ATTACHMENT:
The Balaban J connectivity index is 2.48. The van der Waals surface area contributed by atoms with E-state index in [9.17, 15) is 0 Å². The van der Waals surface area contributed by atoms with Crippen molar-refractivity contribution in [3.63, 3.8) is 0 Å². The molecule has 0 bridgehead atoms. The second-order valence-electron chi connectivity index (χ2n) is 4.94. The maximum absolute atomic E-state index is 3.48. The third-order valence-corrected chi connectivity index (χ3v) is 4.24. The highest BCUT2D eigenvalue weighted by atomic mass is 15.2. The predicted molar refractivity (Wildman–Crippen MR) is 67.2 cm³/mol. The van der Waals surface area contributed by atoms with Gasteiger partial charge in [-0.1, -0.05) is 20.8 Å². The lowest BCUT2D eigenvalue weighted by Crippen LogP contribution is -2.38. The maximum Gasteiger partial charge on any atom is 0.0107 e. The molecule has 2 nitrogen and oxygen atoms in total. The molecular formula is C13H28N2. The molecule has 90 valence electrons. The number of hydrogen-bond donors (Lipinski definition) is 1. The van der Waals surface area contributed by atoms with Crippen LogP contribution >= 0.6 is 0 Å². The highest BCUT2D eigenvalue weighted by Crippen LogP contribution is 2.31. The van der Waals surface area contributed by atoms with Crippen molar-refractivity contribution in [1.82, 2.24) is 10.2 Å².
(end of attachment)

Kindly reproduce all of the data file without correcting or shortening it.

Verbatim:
The Balaban J connectivity index is 2.48. The van der Waals surface area contributed by atoms with E-state index in [9.17, 15) is 0 Å². The van der Waals surface area contributed by atoms with Crippen molar-refractivity contribution in [3.63, 3.8) is 0 Å². The molecule has 0 bridgehead atoms. The second-order valence-electron chi connectivity index (χ2n) is 4.94. The maximum absolute atomic E-state index is 3.48. The third-order valence-corrected chi connectivity index (χ3v) is 4.24. The highest BCUT2D eigenvalue weighted by atomic mass is 15.2. The predicted molar refractivity (Wildman–Crippen MR) is 67.2 cm³/mol. The van der Waals surface area contributed by atoms with Gasteiger partial charge in [-0.1, -0.05) is 20.8 Å². The lowest BCUT2D eigenvalue weighted by Crippen LogP contribution is -2.38. The maximum Gasteiger partial charge on any atom is 0.0107 e. The molecule has 2 nitrogen and oxygen atoms in total. The molecular formula is C13H28N2. The molecule has 90 valence electrons. The number of hydrogen-bond donors (Lipinski definition) is 1. The van der Waals surface area contributed by atoms with Crippen LogP contribution >= 0.6 is 0 Å². The highest BCUT2D eigenvalue weighted by Crippen LogP contribution is 2.31. The van der Waals surface area contributed by atoms with Crippen molar-refractivity contribution in [1.82, 2.24) is 10.2 Å².